I would have done red-yellow-green like MS Excel, but to be fair blue-yellow-red might be the default pattern for the intensity charts they use. And the blue does look “oceany”.

  18. The IPCC provides an accurate and balanced view of some aspect of climate science?
    Well, we always knew that their reports were shot full of errors…

  19. Greg, that was my thinking when I looked at the charts. As a result the IPCC is still way over-stating the coverage. In reality most of the numbers would round to zero. The only way we will ever understand ocean heat pre-ARGO is with some kind of proxy.

  20. Mr. Tisdale : Please email me at kip at my domain i4.net, I have a collaboration project to discuss. Thanks.

  21. ” Figure 3.A.2 appears to be a realistic presentation of temperature sampling at depth.”
    peter thorne has done an excellent job on the observation chapter, unlike the job that jones and trenberth did for Ar4. Folks should give credit where credit is due.

  22. So what does 5% coverage mean? It is pretty clear that 20% of the ocean area or volume is not filled with Argo floats. How big a range are they assuming for each float at 100%?

  23. MikeN says:
    “what does 5% coverage mean? It is pretty clear that 20% of the ocean area or volume is not filled with Argo floats. How big a range are they assuming for each float at 100%?”
    I thing this is an excellent point and one that applies to all temperature data sets. I’m not convinced that the average of sparse measurements will ever give us any global temperature because heat is simply not uniformly distributed on earth. If you figure the amount of area a thermometer is measuring it is probably a few square centimeters around the thermometer. Any further interpretation of that temperature a distance away requires an ever increasing error bar until the data becomes useless. We know the temperature on one side of a house can vary by several degrees to the other side of the house.
    Just by taking the gridded measurements from one ARGO area and finding the variance within the area it is suppose to represent we should be able to find the true error of the measurement. I suspect this would be many times larger than the accuracy of the thermometer.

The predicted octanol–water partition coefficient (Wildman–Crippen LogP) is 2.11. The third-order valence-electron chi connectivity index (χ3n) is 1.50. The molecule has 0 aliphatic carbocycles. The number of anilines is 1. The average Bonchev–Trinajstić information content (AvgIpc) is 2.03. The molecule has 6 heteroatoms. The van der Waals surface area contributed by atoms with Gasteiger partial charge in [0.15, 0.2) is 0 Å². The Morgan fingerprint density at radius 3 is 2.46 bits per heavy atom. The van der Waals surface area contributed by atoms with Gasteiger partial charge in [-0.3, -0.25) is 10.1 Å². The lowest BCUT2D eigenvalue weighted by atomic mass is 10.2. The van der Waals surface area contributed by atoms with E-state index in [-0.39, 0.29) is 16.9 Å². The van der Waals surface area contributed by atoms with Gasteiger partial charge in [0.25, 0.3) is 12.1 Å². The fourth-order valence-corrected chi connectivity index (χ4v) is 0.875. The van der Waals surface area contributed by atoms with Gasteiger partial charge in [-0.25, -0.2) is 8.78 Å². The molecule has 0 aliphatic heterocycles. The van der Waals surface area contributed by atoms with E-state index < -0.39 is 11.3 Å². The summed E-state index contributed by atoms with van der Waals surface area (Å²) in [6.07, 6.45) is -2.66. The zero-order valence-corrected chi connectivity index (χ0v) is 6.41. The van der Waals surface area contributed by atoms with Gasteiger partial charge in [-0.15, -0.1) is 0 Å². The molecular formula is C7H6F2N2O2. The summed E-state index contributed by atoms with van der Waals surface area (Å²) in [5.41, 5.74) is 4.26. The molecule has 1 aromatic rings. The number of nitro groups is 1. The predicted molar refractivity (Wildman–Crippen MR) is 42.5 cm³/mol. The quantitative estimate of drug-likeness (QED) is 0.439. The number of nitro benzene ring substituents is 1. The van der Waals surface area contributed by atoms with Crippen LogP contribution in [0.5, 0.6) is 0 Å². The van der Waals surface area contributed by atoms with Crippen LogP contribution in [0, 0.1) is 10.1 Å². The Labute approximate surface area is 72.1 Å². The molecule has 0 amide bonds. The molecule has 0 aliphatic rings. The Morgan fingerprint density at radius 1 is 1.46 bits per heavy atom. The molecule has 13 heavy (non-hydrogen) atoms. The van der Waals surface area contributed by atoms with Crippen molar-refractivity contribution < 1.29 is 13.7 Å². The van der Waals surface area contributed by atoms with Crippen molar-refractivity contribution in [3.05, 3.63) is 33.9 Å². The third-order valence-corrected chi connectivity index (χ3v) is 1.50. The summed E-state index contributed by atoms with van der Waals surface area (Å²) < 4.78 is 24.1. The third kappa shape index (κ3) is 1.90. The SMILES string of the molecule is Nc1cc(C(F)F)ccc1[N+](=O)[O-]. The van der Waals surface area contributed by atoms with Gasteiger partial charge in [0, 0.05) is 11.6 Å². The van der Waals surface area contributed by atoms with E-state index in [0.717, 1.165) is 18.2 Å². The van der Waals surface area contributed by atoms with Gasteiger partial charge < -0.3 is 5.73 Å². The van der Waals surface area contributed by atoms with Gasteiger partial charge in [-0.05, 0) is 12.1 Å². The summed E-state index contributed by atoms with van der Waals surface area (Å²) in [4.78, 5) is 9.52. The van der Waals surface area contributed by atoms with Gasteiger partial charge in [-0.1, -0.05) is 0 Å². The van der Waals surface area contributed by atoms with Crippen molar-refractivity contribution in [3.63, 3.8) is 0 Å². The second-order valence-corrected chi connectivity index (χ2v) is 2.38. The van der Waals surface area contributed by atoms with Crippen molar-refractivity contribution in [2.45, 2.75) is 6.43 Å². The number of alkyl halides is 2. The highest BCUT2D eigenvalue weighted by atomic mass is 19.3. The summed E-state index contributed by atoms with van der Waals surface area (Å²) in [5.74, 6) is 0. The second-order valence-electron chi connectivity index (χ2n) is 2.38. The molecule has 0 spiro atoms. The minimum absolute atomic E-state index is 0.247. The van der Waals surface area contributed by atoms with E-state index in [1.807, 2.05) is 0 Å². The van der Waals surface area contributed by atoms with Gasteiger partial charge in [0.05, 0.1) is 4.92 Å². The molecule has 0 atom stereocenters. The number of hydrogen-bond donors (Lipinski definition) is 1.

I think it’s probable that nearly all the anomolies measured are dominated by the distrubution of heat transfers across a non-uniformly heated area. Another words the heat can come in and out of the area covered by our thermometers and we would have no idea since 99.9999% of the earth is not measured.

  24. MikeN:
    I think Greg clarified that above – 100% coverage is one Argo float in each 3 degree x 3 degree grid.
    I love his analogy – Lake Michigan would get a half an Argo float.

  25. Will we see “Tisdale says IPCC got it right!” as a recurring meme the way we’ve seen endless variations on “Trenberth looking for missing heat!” now that they’ve both made essentially the same point?

  26. MarkB says: “Will we see ‘Tisdale says IPCC got it right!’ as a recurring meme the way we’ve seen endless variations on ‘Trenberth looking for missing heat!’ now that they’ve both made essentially the same point?”
    MarkB, you apparently missed the point of this post. This post supports my past posts that concluded ocean heat content is a contrived dataset. I’m not sure how you could have missed that.
    Regards

  27. Thank you again Bob for your diligent, informative work.
    I suggest that spatial coverage of the Terrestrial Surface Temperature (TST) data may be more dense that the oceanic temperature database, but the TST data is also highly erratic and subject to a serious warming bias due to poor instrument siting, growing urbanization and UHI effects, etc.
    When we examine the IPCC’s reports, we are certainly seeing humanmade global warming… …but much of it is instrument and analytical error.
    Best regards, Allan

  28. @ paulinsay “From the ARGO website each float is intended to cover a 3 x 3 degree^2 square. At the equator this is approximately 40,000 square miles. For comparison, Lake Michigan has a surface area of 23,000 square miles. So it would get one half an Argo float to measure its temperature. The coverage is incredibly sparse.”